Recently we found out, only by reading about it in Body Positive, that the PWAC was closed and a lot of its services were absorbed by BP. Many of us were left in shock and dismay over this sudden and crucial loss. It is as if we lost our clarion, our voice, our place of hope and direction. I did not even get a chance to say goodbye to Cheryl Whittier, a person who showed prisoners unconditional love and care and never left them abandoned or uncared for, as many who claim to be there for prisoners have, though they still claim that they are our ardent supporters. If you read this, Cheryl, know that we love you and will be eternally grateful for your unconditional love, advocacy, and care. These were not people who just talked the talk, but they walked the walk and were true clarions for the oppressed of the HIV community. Without the PWAC Newsline, many prisoners, both men and women, will be at a loss.
The closing of the PWAC Newsline ends a long trend of progressive advocacy and awareness for the oppressed and indigent PWA. It was a haven for the downtrodden infected with this virus to find comfort, support, tranquility, and a podium to voice their fears and experiences of discrimination and abuse, finding a supporting friend and advocate there always willing to help. With the closing of the PWAC Newsline, the prisoners in New York State, and those on the East Coast, have lost their supportive voice in the fight against AIDS and the uncaring and inhuman system they are imprisoned in. If you are a person who has formerly served time in prison, I know you can understand this dire need.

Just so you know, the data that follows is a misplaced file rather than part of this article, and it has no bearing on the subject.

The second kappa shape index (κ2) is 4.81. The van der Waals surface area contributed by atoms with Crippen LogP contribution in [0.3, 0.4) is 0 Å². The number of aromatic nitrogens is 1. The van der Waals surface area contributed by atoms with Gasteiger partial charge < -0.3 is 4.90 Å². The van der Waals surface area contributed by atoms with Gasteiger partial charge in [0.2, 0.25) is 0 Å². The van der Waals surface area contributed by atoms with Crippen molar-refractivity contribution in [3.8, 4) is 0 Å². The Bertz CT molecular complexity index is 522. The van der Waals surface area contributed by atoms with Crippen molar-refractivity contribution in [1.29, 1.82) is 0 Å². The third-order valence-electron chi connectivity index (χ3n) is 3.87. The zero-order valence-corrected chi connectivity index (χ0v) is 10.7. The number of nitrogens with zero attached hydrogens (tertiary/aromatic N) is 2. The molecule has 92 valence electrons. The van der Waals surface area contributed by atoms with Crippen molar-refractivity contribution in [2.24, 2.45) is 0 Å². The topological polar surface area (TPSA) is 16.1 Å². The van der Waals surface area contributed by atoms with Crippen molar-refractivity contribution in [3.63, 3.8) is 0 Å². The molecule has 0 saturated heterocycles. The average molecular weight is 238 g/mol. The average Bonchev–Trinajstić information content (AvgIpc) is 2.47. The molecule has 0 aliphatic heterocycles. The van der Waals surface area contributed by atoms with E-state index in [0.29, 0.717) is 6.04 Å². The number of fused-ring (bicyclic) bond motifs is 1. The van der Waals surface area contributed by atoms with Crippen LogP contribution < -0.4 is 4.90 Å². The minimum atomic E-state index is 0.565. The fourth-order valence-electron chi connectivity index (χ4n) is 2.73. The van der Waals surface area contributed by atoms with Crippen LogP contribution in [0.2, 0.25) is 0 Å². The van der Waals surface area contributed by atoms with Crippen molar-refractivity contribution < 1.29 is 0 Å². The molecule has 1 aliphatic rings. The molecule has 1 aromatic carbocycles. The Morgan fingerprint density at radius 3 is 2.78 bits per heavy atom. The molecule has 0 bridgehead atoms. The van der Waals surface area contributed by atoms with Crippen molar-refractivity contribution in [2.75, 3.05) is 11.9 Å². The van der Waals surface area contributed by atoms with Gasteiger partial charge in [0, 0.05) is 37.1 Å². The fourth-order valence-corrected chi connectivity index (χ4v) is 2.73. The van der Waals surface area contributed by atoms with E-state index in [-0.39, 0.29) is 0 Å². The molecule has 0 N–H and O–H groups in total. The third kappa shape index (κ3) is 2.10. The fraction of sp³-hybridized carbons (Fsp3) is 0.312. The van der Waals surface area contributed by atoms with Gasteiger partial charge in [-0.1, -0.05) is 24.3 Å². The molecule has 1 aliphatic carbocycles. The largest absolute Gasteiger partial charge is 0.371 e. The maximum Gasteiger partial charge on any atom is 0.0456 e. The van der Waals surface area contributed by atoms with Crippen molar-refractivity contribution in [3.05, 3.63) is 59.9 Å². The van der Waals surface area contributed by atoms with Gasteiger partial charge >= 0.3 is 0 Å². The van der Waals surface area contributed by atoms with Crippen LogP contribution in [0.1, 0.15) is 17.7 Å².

What can you do to help? Our survival, individually and collectively, will only come about with the help and support of those outside these walls. What suggestions do you have? Are you willing to help? I am here to hear from you, and will appreciate your help and concern. So let's talk! Let's build a bond and supportive network that the system will not cause to become undone!
Yours in the Struggle,
Yusuf A. Shakoor
Sullivan Correctional Facility
P.O. Box AG
Fallsburg, New York 12733-0116
Throughout its thirteen-year history, Body Positive has tried to serve the broadest possible audience in the HIV/AIDS community, including people with HIV who are incarcerated. Space and budget do not allow us to set aside a separate section for prisoners -- or any other population -- without doing a disservice to the rest of our readers. What we do try to do is cover prisoners' issues in our features and give prisoners an equal opportunity to be heard on issues of concern to them and/or to others with the virus.
Prison-specific features do not run every month, nor do prisoner-written commentaries, but they do appear regularly. We have run features recently on HIV in prison, the criminalization of HIV, and the Women's Prison Association and Home, and other features on prison-specific issues or on service or advocacy organizations that help prisoners and ex-prisoners are planned.